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Droughts In California, US Southwest Help Drain 17 Trillion Gallons Of Water From Colorado River Basin In Last Decade

by Maria Gallucci     Twitter:@mariagallucci   e-mail: m.gallucci@ibtimes.com
July 25 2014 

International Business Times         www.IBTimes.com

Source: http://www.ibtimes.com/droughts-california-us-southwest-help-drain-17-trillion-gallons-water-colorado-river-basin-1639306

Lake Mead water levels are reaching historic lows amid widespread drought conditions in the Colorado River Basin.

The Colorado River basin has lost 17 trillion gallons of water in the past decade due to drought and ever-rising demand, according to data gathered from NASA satellites. The disappearance threatens to jeopardize the long-term water supplies of the seven U.S. states and parts of Mexico served by the basin, researchers said.

The study, released Thursday [July 24, 2014] by NASA and the University of California at Irvine, is the first to quantify how much groundwater people in the Southwest are using during the region’s current drought, the Associated Press reported.

“This is a lot of water to lose. We thought that the picture could be pretty bad, but this was shocking,” Stephanie Castle, the study’s lead author and a water resource specialist at UC Irvine, said in a statement.

Unlike the water in the rivers and lakes, whose levels are tracked and managed by the U.S. Bureau of Reclamation, underground water supplies are poorly documented and ill-managed, so it’s difficult for scientists to know how much of the water is still available. “We don’t know exactly how much groundwater we have left, so we don’t know when we’re going to run out,” Castle said.

Using NASA satellites, the researchers found that since 2004, the Colorado River basin has lost 53 million acre feet, or 17 trillion gallons, of water. That’s nearly twice the volume of Nevada’s Lake Mead — the nation’s largest reservoir — and is enough to supply more than 50 million households with water for a year. More than 75 percent of the total water losses was from groundwater, the study said.

While above-ground water sources can be replenished by rainfall, groundwater sources [underground aquifers] can become so depleted that they may never refill, Castle told the AP. In Southwestern states, the loss of groundwater is emptying the reserves that protect farmers, consumers and ecosystems during prolonged periods of drought.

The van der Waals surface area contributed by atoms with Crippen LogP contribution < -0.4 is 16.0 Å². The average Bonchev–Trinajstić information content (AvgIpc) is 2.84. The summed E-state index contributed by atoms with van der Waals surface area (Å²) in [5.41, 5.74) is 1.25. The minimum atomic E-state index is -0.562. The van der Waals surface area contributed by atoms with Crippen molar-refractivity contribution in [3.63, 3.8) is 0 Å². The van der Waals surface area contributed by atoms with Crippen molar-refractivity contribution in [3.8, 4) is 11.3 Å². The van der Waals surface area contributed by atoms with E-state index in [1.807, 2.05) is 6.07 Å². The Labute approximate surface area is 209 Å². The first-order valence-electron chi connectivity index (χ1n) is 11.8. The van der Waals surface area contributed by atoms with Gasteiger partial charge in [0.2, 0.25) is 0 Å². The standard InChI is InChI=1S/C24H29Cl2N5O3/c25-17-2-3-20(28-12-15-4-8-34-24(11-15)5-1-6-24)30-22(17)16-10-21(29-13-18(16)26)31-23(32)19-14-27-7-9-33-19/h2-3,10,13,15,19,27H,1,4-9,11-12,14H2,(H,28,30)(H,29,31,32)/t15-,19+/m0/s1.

The Colorado River basin — the largest in the Southwest — supplies water to about 40 million people in California, Arizona, Colorado, New Mexico, Nevada, Utah and Wyoming, as well as to people in Mexico. The basin, which irrigates about four million acres of farmland on both sides of the border, “is the water lifeline of the western United States,” Jay Famiglietti, the study’s co-author and a senior water cycle scientist at NASA’s Jet Propulsion Lab, said in a statement.

The Colorado River Basin is drying up. It supplies water to about 40 million people in seven states. Major cities outside the basin also use water from the Colorado River.  See MAP above provided bythe U.S. Bureau of Reclamation

Yet since 2000, the basin has suffered from prolonged and severe drought and has experienced the driest 14-year period in the past hundred years, according to the U.S. Bureau of Reclamation. Lake Mead water levels reached historic lows this month, dropping to levels not seen since the construction of the Hoover Dam in the 1930s.

California in particular is in the grip of a crippling three-year-long drought that researchers said could cost the state’s economy $2.2 billion this year, mainly from lost crop revenues and declining values of livestock and dairy.

Scientists are generally reluctant to peg specific weather and climate events to global warming, which is caused by the massive release of human-made greenhouse gas emissions. Over the long term, however, they agree that California and other arid regions will likely experience longer and more severe droughts in the coming decades because of global warming, which will threaten groundwater sustainability.

In the Southeast, “Climate change poses challenges for an already parched region that is expected to get hotter and, in its southern half, significantly drier,” according to the National Climate Assessment, a U.S. government report. “Severe and sustained drought will stress water sources, already over-utilized in many areas, forcing competition among farmers, energy producers, urban dwellers and plant and animal life for the region’s most precious resource.”

Famiglietti of NASA said that in the future, declining snowpack and population growth in the region could threaten the basin’s long-term ability to meet its water allocation commitments to the seven U.S. states and Mexico. “The extent of groundwater loss may pose a greater threat to the water supply of the western United States than previously thought,” he said.